25th Trillium Award

A Writer's Kingston, with Elizabeth Greene

 
Share |
Elizabeth Greene (Photo Credit: Kyla Raymond)

Poet, educator and arts advocate Elizabeth Greene explores the meaning of place and home in her poetry collection, Moving (Inanna Publications).

Today Elizabeth opens up about the city she calls home for Open Book Ontario’s Focus On: Kingston series, A Writer’s Kingston.


Open Book:

What is your perfect writing spot in Kingston? (There’s a catch: it can’t be your home.)

Elizabeth Greene:

For anything taking shape: walking by the lake including the Statue of Time.
For taking my manuscript, short or long, out to coffee as part of the revision process: Coffee and Co.
For writing in my journal: The Golden Rooster, Coffee and Co., Pan Chancho.
For writing itself: it's got to be home.


OB:

What are the first recommendations you'd make to a writer or bibliophile moving to town?

EG:

The Thrive series. It's a mix of feature writers and local writers. Novel Idea bookstore for books and for events. WritersFest, of course. Find like-minded people and form a writing group. Get to know writers whose work you love. Look for a book group or form one. Keep your past literary connections.


OB:

If you had to set a story or poem at an intersection in Kingston, which would it be and why?

EG:

I've set stories and poems in Kingston — I've got a poem sequence on haunted houses, a story where the market is central; I've got part of a poem on vanishing stores downtown — I could have made it much longer. The lake is Kingston's most immediately inspiring feature; but I think the houses carry Kingston's stories. You don't know Kingston until you know the houses. If I had to choose an intersection, it would be the corner of King and Brock — that's where I usually meet the people I need to see. It's close to the market (always wonderful) and it's filled with coincidence.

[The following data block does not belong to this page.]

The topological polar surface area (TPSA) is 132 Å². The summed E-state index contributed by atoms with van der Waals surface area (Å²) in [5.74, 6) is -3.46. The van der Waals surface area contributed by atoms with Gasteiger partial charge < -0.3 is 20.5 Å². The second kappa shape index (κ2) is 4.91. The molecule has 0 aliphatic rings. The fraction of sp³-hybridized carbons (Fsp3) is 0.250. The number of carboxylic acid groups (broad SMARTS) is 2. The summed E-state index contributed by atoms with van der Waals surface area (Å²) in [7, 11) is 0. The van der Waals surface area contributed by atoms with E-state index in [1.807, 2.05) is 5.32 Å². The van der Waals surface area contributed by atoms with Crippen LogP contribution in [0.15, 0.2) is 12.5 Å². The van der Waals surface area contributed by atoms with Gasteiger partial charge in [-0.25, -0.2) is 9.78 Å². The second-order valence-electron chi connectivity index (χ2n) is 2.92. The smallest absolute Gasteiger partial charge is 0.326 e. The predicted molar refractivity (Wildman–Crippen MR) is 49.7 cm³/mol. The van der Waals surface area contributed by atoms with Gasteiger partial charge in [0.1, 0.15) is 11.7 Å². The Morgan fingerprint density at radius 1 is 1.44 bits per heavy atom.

But I'd never write from an intersection. I'd write from sitting in a coffee shop and overhearing stories of murder, divorce, betrayal. I'd choose the Sleepless Goat now, but the murder story, which I never wrote, hit the air in Stuart's Place (now long gone, but close to the intersection of King and Brock).



Elizabeth Greene has published two books of poetry, The Iron Shoes (Hidden Brook) and Moving (Inanna). Her new book Understories is due out from Inanna next spring. She has also edited and contributed to We Who Can Fly: Poems, Essays and Memories in Honour of Adele Wiseman (Cormorant) which won the Betty and Morris Aaron Prize for Best Scholarship on a Canadian Subject.

She has edited Kingston Poets' Gallery (Artful Codger), which spun off from an eight part reading series she organized at the Gallery Café. She has co-edited three books, most recently Common Magic: The Book of the New in conjunction with the 2008 Bronwen Wallace conference in Kingston. She has published poetry, fiction and non-fiction in journals and anthologies. She taught English at Queen's for many years where she helped implement the introduction of Creative Writing and helped found Women's Studies.

For more information about Moving please visit Inanna Publishing.

Buy this book at your local independent bookstore, online from the publisher or at Chapters/Indigo or Amazon.

Post new comment

  • Web page addresses and e-mail addresses turn into links automatically.
  • Allowed HTML tags: <a> <em> <strong> <cite> <code> <ul> <ol> <li> <dl> <dt> <dd>
  • Lines and paragraphs break automatically.

More information about formatting options

By submitting this form, you accept the Mollom privacy policy.

Advanced Search

Humber Creative & Performing Arts Program

Forest Reading Festival of Trees